The mining town of Frisco, in Beaver County, Utah was proud of the fact that the main buildings along its Main Street were made of stone and concrete. The Hotel Southern, built in 1879 was hailed as “fireproof” by its builder and owner, J.J. Ferrin.
At the mine, southwest of town, all the structures were made of wood. The “hoist house” that contained the “A frame” used to lift the cage up the 1600-foot shaft enclosed all the workings of that crucial operation. The boiler was located in the rear. The hoist system was in the middle, and the ore-train tracks and dump were on the east.
In 1895 the mine was nearing the end of its productive life. More than $26-million in silver, lead, zinc and gold had been extracted down to the 900-foot level of the mine. Still, the “Horn” was still working three eight-hour shifts with 200 or more men in the mine during each shift.
The most critical man at the surface was the hoist engineer. In the case of the “Horn” that man was “Watt” Watkins. He was there sixteen hours a day. Only the “graveyard” shift was operated by his assistant.
Watt knew every bolt and rivet in the hoist system. He had babied the boiler for almost ten years – making sure the steam system was tight and secure. All the miners knew him and trusted their lives to him. An accident in the three-compartment shaft could easily doom these hearty men. No one knew this and cared more about it than Watt Watkins.
Still, they all knew the risk. One mistake in that wooden building and their lives would be in great danger. That risk gave out one day in 1895.
It started in the boiler room. No one knows exactly what happened, but before anyone could react, the rear of the hoist house was engulfed in flames.
The alarm was sent down. The clanging of the emergency bells on each level gave them warning and the men scrambled down the square-set of timbering, out of the stopes, and back down the drift to the shaft.
Watt was steady at the levers. As calmly as he could, he lowered the cage to the ninth level and paused only for a few seconds as the men loaded on. Then the cage rose to the eighth, then to the seventh. Most of the men working the mine were in the lower levels which meant a long trip of 900 feet to the surface, and the long trip for the empty cage back down.
As the cage reached the top the men scrambled out of the building. Smoke was filling the room as Watt lowered the cage again to the ninth level. Again, Watt waited only a few moments before pulling the levers.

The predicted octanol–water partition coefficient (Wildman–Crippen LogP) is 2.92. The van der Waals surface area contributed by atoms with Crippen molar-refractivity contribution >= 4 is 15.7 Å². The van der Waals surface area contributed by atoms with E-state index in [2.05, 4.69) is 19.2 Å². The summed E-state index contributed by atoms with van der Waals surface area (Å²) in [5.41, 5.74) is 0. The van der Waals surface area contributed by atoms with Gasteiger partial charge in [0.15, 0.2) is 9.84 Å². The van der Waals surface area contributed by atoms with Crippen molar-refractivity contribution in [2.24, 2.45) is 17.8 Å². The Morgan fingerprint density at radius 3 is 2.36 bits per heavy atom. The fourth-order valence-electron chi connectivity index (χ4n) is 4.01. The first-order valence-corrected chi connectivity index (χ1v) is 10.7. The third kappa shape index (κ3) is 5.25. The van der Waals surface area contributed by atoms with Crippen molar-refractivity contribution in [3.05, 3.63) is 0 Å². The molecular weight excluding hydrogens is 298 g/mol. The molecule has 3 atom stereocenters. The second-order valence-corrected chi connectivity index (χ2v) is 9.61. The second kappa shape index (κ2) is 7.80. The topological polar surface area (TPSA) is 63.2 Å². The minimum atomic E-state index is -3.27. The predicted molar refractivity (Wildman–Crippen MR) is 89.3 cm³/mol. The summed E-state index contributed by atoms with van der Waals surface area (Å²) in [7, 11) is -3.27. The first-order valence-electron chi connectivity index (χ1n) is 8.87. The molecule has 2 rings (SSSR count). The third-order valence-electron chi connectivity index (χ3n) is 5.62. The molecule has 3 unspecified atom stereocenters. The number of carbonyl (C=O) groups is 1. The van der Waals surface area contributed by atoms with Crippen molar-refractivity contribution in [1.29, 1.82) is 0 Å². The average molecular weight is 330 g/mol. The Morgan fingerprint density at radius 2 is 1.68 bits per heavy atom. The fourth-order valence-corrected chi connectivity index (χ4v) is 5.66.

Watt made four trips with the cage to get the 250 men up from the depths. The fire had entered the hoist house itself when Watt made the last lowering. By this time, many men had clamored up the outside compartment ladders and a few were exiting by themselves from the 100 and 200 foot levels. Watt kept a close count, there were still more men in the mine. He didn’t know which level they were working, but he would have to make one more complete hoist to clear the mine.
The fire was closing in. The A-frame itself was ablaze and the hoist house was filled with smoke. Suddenly, the flames broke through the back wall lighting up the hoist house with a bright white flame. Watt paid no attention to it. There was still steam pressure for the lift engines. He made the run.
The men coughed as they reached the top and they all ran from the building. Watt followed them as the boiler room collapsed and the building became fully enveloped in flames. The hoist building was lost, but all the men were safe.
Watt Watkins became the hero of the disaster and many a toast was made at the saloons in Frisco, Utah, and the miners never forgot. It was many months before “The Horn” was reopened. The furnace for the boiler steam had to be replaced and the hoist A-frame and all the housing was rebuilt. The steel cables for all the winces in the mine were new as well as the hoist cable, but the gears and hoist wheels were usable. The Horn was reopened and remained in Watt’s hands until the vein pinched off below 900 feet and the mine closed in 1928.